In A Doll's House why doesn't Nora forgive Torvald?

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Torvald has shown Nora his true colors, and, once she's seen who he truly is, she cannot unsee it and she cannot forgive. When he learned of the loan Nora took out from Krogstad, he is horrified, and he says all manner of incredibly unkind things to her, despite the fact that she took out the loan and has diligently paid it back, with interest, in order to afford the trip abroad that saved Torvald's very life. He says to her, in part,

As for you and me, we must make no outward change in our way of life—no outward change, you understand. Of course, you will continue to live here. But the children cannot be left in your care. I dare not trust them to you.—Oh, to have to say this to one I have loved so tenderly—whom I still—! But that must be a thing of the past. Henceforward there can be no question of happiness, but merely of saving the ruins, the shreds, the show—

In other words, then, he expects her to go on living in their home although he cannot see how they will ever be happy together again, and he refuses to allow her to continue caring for their children. Torvald says that the best they can do now is to save "the show"—implying that the most important thing about their marriage is the way other people see it, the way other people see them. He never considers Nora's feelings. He even insults and berates her, calling her "a hypocrite, a liar—[and] worse, worse—a criminal." He's refused to allow her to explain herself, shouting, "be silent!" when she attempts to do so. He accuses her of having "no religion, no morality, no sense of duty," all of which she has inherited from her unprincipled father; in short, Torvald now sees her as "an unprincipled woman" who has brought "disaster and ruin" on him in repayment for the eight years in which he did nothing but "pet and spoil" her. Nora's actions may have been misguided, and she may have behaved unethically, but she did so with good and loving intentions, intending to hurt no one; in fact, she did it in order to save Torvald from an early death. When she fails to act like a "doll" for once, he turns on her, cruelly. His words make it evident that he does not truly love her, that their relationship has mostly been about "the show," and she cannot forgive him for this.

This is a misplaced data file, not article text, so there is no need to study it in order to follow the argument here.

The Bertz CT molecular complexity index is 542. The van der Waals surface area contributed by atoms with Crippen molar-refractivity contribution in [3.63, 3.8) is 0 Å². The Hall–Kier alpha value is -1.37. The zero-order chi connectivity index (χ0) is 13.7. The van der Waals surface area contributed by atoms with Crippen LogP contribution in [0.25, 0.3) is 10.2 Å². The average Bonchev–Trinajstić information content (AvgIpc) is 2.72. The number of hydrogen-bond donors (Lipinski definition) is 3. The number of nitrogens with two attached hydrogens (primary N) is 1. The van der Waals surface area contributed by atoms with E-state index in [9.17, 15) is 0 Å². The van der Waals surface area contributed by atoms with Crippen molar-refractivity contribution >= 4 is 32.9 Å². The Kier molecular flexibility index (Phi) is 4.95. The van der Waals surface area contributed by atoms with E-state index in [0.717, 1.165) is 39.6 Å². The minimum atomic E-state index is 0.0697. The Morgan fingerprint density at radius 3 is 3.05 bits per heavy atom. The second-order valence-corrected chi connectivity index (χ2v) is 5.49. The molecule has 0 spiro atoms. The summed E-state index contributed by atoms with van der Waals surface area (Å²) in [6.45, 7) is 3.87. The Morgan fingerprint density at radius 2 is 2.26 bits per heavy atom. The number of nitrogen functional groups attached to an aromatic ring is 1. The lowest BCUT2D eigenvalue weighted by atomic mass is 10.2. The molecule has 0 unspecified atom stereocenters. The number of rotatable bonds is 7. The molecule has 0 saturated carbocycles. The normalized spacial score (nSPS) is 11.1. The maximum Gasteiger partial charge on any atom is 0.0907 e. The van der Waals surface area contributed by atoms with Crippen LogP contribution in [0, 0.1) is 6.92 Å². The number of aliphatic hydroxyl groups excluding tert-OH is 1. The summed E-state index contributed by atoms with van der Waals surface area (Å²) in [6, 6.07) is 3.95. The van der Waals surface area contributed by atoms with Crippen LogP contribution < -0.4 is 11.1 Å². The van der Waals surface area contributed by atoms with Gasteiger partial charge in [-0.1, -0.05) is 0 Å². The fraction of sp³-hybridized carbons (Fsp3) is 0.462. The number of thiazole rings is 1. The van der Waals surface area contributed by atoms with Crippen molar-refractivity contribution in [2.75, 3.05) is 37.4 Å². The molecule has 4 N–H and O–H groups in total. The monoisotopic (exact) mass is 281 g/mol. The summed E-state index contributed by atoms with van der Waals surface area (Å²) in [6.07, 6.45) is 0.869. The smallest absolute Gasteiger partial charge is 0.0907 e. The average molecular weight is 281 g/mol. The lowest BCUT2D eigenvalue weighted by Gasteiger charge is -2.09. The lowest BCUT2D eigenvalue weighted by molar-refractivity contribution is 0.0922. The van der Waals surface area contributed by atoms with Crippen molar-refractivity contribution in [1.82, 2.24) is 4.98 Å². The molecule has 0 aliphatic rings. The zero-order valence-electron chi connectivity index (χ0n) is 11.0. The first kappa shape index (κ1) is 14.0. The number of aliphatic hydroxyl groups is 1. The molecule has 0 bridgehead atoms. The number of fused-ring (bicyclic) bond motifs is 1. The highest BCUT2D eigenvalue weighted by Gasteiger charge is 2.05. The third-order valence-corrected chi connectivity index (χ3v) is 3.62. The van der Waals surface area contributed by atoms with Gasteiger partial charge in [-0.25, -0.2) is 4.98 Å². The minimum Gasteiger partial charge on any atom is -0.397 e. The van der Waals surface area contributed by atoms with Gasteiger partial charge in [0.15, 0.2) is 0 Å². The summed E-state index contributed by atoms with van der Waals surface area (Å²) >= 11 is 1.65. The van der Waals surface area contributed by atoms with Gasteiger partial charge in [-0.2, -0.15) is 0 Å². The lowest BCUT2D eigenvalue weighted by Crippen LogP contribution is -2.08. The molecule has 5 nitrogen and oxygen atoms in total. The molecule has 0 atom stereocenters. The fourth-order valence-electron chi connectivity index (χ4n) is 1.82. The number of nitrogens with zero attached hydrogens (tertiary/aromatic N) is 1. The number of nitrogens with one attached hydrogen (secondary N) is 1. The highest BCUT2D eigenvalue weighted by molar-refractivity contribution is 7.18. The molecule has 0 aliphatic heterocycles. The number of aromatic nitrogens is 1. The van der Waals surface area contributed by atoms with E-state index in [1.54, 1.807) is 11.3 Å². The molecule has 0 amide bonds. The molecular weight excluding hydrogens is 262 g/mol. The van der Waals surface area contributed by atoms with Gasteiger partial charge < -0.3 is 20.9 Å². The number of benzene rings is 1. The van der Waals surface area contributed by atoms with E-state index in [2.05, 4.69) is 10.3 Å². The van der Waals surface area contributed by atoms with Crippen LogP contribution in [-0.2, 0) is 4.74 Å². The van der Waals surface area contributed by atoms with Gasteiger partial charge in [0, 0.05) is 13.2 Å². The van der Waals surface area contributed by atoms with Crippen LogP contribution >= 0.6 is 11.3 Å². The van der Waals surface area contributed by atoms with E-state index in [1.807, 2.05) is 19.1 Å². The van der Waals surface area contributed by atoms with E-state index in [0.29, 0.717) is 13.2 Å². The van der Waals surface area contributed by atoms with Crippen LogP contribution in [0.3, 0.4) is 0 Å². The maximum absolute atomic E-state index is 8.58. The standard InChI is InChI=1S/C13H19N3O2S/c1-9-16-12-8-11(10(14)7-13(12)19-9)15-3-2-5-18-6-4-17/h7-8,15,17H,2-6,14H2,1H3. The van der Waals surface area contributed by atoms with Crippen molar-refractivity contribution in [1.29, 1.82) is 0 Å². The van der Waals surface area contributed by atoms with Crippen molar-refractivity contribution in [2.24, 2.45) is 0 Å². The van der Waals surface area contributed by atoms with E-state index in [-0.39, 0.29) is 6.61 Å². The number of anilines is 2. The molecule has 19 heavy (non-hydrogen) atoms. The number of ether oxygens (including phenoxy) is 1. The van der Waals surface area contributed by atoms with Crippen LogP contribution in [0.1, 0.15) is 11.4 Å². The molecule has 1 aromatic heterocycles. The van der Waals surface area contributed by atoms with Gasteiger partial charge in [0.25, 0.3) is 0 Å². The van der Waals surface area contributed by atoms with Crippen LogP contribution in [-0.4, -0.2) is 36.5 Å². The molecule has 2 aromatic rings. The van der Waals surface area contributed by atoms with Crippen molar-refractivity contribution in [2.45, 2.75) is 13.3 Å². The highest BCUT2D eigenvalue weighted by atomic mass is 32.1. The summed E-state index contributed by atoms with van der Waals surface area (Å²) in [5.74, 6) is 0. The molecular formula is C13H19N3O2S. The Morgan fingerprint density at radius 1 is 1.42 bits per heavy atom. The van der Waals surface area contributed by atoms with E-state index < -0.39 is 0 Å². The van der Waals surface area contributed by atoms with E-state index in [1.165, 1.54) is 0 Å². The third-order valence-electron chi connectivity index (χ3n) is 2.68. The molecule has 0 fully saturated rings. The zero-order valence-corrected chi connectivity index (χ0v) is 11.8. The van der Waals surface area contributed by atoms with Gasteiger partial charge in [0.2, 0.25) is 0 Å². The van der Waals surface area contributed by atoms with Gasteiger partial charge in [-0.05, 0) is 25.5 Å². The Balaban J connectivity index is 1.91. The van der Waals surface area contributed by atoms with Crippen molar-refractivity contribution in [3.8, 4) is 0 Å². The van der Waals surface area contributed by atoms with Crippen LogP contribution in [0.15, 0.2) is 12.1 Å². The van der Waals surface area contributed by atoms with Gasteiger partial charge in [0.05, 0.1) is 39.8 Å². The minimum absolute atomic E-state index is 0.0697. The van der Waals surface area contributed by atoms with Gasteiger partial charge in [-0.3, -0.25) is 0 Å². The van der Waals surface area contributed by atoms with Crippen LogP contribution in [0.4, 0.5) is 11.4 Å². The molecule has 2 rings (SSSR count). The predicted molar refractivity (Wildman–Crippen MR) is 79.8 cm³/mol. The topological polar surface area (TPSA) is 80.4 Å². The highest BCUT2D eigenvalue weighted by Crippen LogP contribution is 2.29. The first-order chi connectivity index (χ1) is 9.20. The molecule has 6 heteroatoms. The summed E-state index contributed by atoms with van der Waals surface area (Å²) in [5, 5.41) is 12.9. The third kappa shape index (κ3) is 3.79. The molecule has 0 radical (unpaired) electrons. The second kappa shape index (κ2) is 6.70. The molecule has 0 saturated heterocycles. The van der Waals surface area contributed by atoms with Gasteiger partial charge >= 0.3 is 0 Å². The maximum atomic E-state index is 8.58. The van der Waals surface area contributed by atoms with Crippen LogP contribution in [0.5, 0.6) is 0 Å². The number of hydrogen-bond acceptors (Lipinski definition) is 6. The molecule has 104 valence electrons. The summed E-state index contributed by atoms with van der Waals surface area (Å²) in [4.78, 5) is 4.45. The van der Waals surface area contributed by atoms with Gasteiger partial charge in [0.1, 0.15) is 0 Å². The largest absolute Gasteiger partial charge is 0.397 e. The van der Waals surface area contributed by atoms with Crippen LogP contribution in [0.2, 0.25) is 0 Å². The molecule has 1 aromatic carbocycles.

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Nora refuses to forgive Torvald for several reasons. Chief among these reasons is the fact that throughout the play, Torvald shows himself to be an uncaring, insensitive man who is ultimately only concerned with his own well being. He berates and belittles her, considering her dishonest and inept among other disparaging traits. He treats her like property, and more of a reflection of his own status than a sentient human being. When he realizes his mistake at the end, he wholly expects her to embrace him with open arms. What he does not count on is Nora's desire for autonomy.

This leads to another reason why she does not forgive him: she wishes to find herself, to strive toward independence. And she can only truly do this by leaving behind a marriage that is built on deceit and disrespect. She cannot forgive Torvald for his shortcomings, and so she wisely moves on from the relationship.

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